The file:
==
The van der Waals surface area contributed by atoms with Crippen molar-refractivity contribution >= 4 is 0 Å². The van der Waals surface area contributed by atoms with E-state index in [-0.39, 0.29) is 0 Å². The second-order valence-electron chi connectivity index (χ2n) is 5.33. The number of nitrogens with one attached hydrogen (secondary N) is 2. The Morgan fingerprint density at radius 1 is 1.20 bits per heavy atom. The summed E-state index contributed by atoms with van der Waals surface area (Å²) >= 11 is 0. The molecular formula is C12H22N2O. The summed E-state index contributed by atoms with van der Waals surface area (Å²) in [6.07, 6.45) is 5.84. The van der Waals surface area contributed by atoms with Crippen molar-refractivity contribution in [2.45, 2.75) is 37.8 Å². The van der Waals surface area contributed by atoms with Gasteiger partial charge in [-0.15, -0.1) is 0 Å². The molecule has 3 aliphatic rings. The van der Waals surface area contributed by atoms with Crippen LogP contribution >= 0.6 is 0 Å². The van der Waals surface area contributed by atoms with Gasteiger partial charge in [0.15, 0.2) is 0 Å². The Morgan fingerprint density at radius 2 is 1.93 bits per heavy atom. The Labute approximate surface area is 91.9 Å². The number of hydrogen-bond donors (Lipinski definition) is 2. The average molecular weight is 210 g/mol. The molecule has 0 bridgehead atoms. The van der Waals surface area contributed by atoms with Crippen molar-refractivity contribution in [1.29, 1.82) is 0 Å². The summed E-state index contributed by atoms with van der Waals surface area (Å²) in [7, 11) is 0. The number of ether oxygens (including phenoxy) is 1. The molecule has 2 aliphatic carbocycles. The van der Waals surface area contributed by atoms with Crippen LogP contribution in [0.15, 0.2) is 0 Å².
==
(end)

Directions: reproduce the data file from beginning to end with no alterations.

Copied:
The van der Waals surface area contributed by atoms with Crippen molar-refractivity contribution >= 4 is 0 Å². The van der Waals surface area contributed by atoms with E-state index in [-0.39, 0.29) is 0 Å². The second-order valence-electron chi connectivity index (χ2n) is 5.33. The number of nitrogens with one attached hydrogen (secondary N) is 2. The Morgan fingerprint density at radius 1 is 1.20 bits per heavy atom. The summed E-state index contributed by atoms with van der Waals surface area (Å²) >= 11 is 0. The molecular formula is C12H22N2O. The summed E-state index contributed by atoms with van der Waals surface area (Å²) in [6.07, 6.45) is 5.84. The van der Waals surface area contributed by atoms with Crippen molar-refractivity contribution in [2.45, 2.75) is 37.8 Å². The van der Waals surface area contributed by atoms with Gasteiger partial charge in [-0.15, -0.1) is 0 Å². The molecule has 3 aliphatic rings. The van der Waals surface area contributed by atoms with Crippen LogP contribution >= 0.6 is 0 Å². The van der Waals surface area contributed by atoms with Gasteiger partial charge in [0.15, 0.2) is 0 Å². The Morgan fingerprint density at radius 2 is 1.93 bits per heavy atom. The Labute approximate surface area is 91.9 Å². The number of hydrogen-bond donors (Lipinski definition) is 2. The average molecular weight is 210 g/mol. The molecule has 0 bridgehead atoms. The van der Waals surface area contributed by atoms with Crippen molar-refractivity contribution in [1.29, 1.82) is 0 Å². The summed E-state index contributed by atoms with van der Waals surface area (Å²) in [7, 11) is 0. The number of ether oxygens (including phenoxy) is 1. The molecule has 2 aliphatic carbocycles. The van der Waals surface area contributed by atoms with Crippen LogP contribution in [0.15, 0.2) is 0 Å².